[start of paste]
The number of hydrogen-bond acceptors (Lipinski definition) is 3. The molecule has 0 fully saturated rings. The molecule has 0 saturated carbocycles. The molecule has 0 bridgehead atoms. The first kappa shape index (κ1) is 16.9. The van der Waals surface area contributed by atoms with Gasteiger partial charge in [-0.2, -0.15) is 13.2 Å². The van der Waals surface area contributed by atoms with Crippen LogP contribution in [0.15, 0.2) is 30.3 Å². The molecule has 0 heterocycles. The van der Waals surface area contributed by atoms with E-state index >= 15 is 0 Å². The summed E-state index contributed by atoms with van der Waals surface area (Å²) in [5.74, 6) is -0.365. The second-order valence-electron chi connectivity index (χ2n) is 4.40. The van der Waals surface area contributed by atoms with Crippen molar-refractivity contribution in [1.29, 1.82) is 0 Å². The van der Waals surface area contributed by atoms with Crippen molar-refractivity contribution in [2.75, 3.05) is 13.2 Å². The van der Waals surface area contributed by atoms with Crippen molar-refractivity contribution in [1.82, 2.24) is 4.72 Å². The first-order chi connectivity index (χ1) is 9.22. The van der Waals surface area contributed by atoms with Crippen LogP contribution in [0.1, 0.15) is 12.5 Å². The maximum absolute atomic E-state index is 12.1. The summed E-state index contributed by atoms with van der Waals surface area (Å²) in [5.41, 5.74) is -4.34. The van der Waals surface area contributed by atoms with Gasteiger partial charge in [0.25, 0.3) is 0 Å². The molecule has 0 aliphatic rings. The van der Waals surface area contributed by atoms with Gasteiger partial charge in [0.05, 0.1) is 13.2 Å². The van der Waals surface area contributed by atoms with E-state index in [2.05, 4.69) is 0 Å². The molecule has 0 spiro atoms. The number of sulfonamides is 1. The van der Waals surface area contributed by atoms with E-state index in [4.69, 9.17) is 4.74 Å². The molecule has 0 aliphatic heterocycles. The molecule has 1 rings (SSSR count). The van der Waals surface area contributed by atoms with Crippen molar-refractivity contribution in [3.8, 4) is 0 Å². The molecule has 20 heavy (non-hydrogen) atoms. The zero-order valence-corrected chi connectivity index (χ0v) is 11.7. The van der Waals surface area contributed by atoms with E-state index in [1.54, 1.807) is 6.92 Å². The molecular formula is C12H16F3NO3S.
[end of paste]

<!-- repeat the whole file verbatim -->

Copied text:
The number of hydrogen-bond acceptors (Lipinski definition) is 3. The molecule has 0 fully saturated rings. The molecule has 0 saturated carbocycles. The molecule has 0 bridgehead atoms. The first kappa shape index (κ1) is 16.9. The van der Waals surface area contributed by atoms with Gasteiger partial charge in [-0.2, -0.15) is 13.2 Å². The van der Waals surface area contributed by atoms with Crippen LogP contribution in [0.15, 0.2) is 30.3 Å². The molecule has 0 heterocycles. The van der Waals surface area contributed by atoms with E-state index >= 15 is 0 Å². The summed E-state index contributed by atoms with van der Waals surface area (Å²) in [5.74, 6) is -0.365. The second-order valence-electron chi connectivity index (χ2n) is 4.40. The van der Waals surface area contributed by atoms with Crippen molar-refractivity contribution in [1.29, 1.82) is 0 Å². The van der Waals surface area contributed by atoms with Crippen molar-refractivity contribution in [2.75, 3.05) is 13.2 Å². The van der Waals surface area contributed by atoms with Crippen molar-refractivity contribution in [1.82, 2.24) is 4.72 Å². The first-order chi connectivity index (χ1) is 9.22. The van der Waals surface area contributed by atoms with Crippen LogP contribution in [0.1, 0.15) is 12.5 Å². The maximum absolute atomic E-state index is 12.1. The summed E-state index contributed by atoms with van der Waals surface area (Å²) in [5.41, 5.74) is -4.34. The van der Waals surface area contributed by atoms with Gasteiger partial charge in [0.25, 0.3) is 0 Å². The molecule has 0 aliphatic rings. The van der Waals surface area contributed by atoms with Gasteiger partial charge in [0.05, 0.1) is 13.2 Å². The van der Waals surface area contributed by atoms with E-state index in [2.05, 4.69) is 0 Å². The molecule has 0 spiro atoms. The number of sulfonamides is 1. The van der Waals surface area contributed by atoms with E-state index in [4.69, 9.17) is 4.74 Å². The molecule has 0 aliphatic heterocycles. The molecule has 1 rings (SSSR count). The van der Waals surface area contributed by atoms with Crippen molar-refractivity contribution in [3.8, 4) is 0 Å². The molecule has 20 heavy (non-hydrogen) atoms. The zero-order valence-corrected chi connectivity index (χ0v) is 11.7. The van der Waals surface area contributed by atoms with E-state index in [1.54, 1.807) is 6.92 Å². The molecular formula is C12H16F3NO3S.